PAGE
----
1,904 men represented the cohort study between June of 2003 and January of 2008 where 491 received an open retropubic prostatectomy and 1,413 received a dVP. As you might suspect, the study is filled with detailed analysis from which I’ll spare you today, but I’d encourage those of you interested to pick up a copy and read through it yourselves.

To summarize, the three-year biochemical recurrence free survival rate was statistically similar between the da Vinci Prostatectomy and the radical retropubic prostatectomy groups on the whole, as well as, when stratified by pathological stage, grade and margins status on a multivariate analysis, extracapsular extension, pathological grade 7 or greater and positive surgical margin were independent predictors of biochemical recurrence, while surgical approach was not.

The authors concluded by saying, “The likelihood of biochemical recurrence was similar between groups when stratified by known risk factors of recurrence. Surgical approach was not a significant predictor of biochemical recurrence in the multivariate model. Our analysis is suggestive of comparative effectiveness for robotic-assisted prostatectomy.”

Of all the desired endpoints associated with prostatectomy, none is more important than cancer control. One of the fastest growing procedures that you haven’t heard a great deal about is da Vinci Sacrocolpopexy. Sacrocolpopexy is performed for the condition of vaginal vault prolapse and has an estimated annual U.S. market opportunity of between 60,000 and 70,000 patients.

The gold standard surgical approach for this debilitating condition is an open sacrocolpopexy. But since this approach requires a laparotomy, which is associated with longer hospitalization and increased blood loss, the postoperative road to recovery is often slow and painful as compared with less invasive approaches.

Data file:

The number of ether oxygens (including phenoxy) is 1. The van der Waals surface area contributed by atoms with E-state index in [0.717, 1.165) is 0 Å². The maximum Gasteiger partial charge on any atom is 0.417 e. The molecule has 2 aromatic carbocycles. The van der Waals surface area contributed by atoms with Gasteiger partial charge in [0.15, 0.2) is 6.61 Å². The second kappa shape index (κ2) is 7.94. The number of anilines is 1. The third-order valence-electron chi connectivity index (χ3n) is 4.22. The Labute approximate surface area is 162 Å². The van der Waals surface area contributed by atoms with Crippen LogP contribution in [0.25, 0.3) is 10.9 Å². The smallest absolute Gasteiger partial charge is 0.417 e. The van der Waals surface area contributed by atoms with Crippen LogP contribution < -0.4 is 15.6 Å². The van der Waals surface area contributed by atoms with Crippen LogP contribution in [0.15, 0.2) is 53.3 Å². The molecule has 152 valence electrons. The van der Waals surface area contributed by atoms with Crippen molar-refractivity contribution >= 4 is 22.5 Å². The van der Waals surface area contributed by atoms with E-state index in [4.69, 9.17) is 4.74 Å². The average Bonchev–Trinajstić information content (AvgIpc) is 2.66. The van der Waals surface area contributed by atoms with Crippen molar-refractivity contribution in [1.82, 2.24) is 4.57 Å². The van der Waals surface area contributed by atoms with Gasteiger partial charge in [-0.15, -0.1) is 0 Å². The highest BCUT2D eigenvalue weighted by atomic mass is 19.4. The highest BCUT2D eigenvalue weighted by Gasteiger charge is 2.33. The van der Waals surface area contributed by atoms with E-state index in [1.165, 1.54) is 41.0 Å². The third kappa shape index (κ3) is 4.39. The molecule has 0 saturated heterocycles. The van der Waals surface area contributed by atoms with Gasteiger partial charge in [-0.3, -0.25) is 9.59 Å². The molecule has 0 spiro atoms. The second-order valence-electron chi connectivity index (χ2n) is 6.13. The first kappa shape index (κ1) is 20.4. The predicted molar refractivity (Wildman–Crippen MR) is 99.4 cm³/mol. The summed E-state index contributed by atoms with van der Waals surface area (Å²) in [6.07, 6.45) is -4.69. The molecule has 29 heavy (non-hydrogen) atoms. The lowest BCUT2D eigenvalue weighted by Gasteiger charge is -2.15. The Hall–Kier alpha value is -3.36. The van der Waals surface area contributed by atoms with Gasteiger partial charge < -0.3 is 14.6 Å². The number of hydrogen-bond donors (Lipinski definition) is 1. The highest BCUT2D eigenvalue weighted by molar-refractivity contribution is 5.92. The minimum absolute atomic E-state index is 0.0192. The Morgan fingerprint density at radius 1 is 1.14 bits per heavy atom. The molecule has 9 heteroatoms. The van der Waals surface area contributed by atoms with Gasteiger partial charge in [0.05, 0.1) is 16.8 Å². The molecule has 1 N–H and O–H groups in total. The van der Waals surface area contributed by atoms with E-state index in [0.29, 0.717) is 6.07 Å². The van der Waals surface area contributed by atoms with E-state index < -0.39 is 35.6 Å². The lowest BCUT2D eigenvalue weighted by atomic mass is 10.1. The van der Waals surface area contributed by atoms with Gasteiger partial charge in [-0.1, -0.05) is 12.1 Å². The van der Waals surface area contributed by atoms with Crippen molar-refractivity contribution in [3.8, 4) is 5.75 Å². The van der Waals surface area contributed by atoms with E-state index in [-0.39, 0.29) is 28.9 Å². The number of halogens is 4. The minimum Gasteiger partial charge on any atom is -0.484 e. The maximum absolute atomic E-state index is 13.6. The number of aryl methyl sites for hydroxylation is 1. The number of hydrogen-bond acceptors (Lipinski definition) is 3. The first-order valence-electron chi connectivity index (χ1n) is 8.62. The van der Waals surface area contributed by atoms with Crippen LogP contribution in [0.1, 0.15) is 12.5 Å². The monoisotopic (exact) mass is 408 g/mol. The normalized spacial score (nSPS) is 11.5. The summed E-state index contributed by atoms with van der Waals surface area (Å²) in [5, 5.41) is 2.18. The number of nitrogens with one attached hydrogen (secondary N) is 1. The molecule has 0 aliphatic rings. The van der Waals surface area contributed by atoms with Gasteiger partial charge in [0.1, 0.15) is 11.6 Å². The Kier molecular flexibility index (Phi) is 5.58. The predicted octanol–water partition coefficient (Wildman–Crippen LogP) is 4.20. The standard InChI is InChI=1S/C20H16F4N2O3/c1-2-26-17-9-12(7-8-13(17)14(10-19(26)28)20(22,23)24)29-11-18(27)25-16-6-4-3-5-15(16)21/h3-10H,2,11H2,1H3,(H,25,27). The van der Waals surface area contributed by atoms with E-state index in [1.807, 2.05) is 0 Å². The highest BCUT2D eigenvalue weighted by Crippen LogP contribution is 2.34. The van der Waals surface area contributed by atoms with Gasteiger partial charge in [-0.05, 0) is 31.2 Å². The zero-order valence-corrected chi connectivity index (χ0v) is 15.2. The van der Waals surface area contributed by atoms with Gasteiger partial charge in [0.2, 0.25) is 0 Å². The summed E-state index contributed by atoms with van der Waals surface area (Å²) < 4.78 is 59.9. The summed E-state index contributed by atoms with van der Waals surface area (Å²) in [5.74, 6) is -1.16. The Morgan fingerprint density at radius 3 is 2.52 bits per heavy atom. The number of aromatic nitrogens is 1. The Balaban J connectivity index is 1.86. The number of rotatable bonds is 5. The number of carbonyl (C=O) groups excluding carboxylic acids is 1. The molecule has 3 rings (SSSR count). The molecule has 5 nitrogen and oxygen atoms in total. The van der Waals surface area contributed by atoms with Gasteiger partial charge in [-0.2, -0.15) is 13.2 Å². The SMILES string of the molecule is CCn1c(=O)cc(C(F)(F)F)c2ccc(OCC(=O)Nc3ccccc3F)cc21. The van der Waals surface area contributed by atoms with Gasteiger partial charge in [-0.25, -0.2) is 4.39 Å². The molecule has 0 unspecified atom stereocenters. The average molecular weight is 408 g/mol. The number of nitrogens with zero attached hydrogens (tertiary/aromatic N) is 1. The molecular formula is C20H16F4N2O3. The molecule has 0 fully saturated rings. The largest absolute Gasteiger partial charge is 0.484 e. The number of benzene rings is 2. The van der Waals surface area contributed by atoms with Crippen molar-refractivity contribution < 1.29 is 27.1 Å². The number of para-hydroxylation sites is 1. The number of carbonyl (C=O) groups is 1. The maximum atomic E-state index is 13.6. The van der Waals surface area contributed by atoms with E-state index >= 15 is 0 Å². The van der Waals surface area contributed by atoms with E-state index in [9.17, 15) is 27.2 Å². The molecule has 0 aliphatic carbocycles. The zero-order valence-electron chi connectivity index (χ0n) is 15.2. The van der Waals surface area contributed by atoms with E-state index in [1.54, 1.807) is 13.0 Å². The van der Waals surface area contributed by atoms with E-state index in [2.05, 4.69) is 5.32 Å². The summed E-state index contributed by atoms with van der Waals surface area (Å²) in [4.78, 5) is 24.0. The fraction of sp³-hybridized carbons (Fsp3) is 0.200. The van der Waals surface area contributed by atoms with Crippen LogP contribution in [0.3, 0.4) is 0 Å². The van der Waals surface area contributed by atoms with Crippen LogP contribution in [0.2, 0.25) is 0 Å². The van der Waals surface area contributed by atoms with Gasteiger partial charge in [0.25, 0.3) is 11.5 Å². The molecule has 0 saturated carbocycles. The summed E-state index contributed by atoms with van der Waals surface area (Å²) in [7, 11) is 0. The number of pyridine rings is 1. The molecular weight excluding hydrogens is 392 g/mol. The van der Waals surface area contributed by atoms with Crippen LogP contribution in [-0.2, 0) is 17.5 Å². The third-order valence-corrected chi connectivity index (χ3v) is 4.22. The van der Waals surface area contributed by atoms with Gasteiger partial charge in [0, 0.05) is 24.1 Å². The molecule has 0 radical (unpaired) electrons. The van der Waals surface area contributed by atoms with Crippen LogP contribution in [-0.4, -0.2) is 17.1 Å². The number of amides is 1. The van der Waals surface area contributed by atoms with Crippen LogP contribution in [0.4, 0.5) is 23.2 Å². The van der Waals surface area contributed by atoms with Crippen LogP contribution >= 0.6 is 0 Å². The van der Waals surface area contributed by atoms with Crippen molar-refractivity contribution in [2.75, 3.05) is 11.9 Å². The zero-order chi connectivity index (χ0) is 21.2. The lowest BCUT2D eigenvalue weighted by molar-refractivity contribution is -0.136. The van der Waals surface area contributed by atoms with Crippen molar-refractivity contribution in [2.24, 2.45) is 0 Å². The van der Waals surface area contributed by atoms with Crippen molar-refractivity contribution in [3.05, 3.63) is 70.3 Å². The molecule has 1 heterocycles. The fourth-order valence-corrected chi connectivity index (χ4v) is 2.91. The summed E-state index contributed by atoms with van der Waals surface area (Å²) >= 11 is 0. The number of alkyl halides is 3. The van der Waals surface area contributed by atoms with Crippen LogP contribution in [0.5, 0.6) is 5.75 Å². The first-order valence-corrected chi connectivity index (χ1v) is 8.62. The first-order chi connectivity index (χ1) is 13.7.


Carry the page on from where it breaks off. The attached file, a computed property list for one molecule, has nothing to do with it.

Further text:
Traditional laparoscopic approaches were introduced nearly 15 years ago, and in the hands of skilled laparoscopists can be an alternative to the open approach. However, laparoscopic sacrocolpopexy is considered technically challenging due to its limitations, such as lack of depth perception and surgical access required for difficult suture placements.

da Vinci is rapidly proving capable in overcoming these clinical and technical challenges. A paper out of the Department of Obstetrics and Gynecology at the University of Rochester Medical Center entitled “Recovery after robotic-assisted laparoscopic sacrocolpopexy; the patients’ perspective,” authored by McNanley, Buchsbaum, et al, look closely at the patients perioperative experience.

In their analysis, patients were queried about resumption of activities, such as work, driving, bowel function, whether recovery went as expected and whether they would recommend this surgery to others.

Use of pain medication, pain scores and perioperative data were collected. N was 21 patients, which is admittedly small, but smaller than desired sample sizes is the reality of evaluating procedures that are still in the early part of the adoption curve.

Be that as it may, I think it’s pretty significant when 100% of the respondents stated that they would recommend a da Vinci sacrocolpopexy to a friend, 72% indicated that their recover went better than expected, 28% felt that the recovery went as expected and zero felt that the recovery went worse than expected.

Patient advocates had been a powerful component to the success of several da Vinci procedures. So we’re encouraged when we hear the early reports on an emerging procedure support this trend.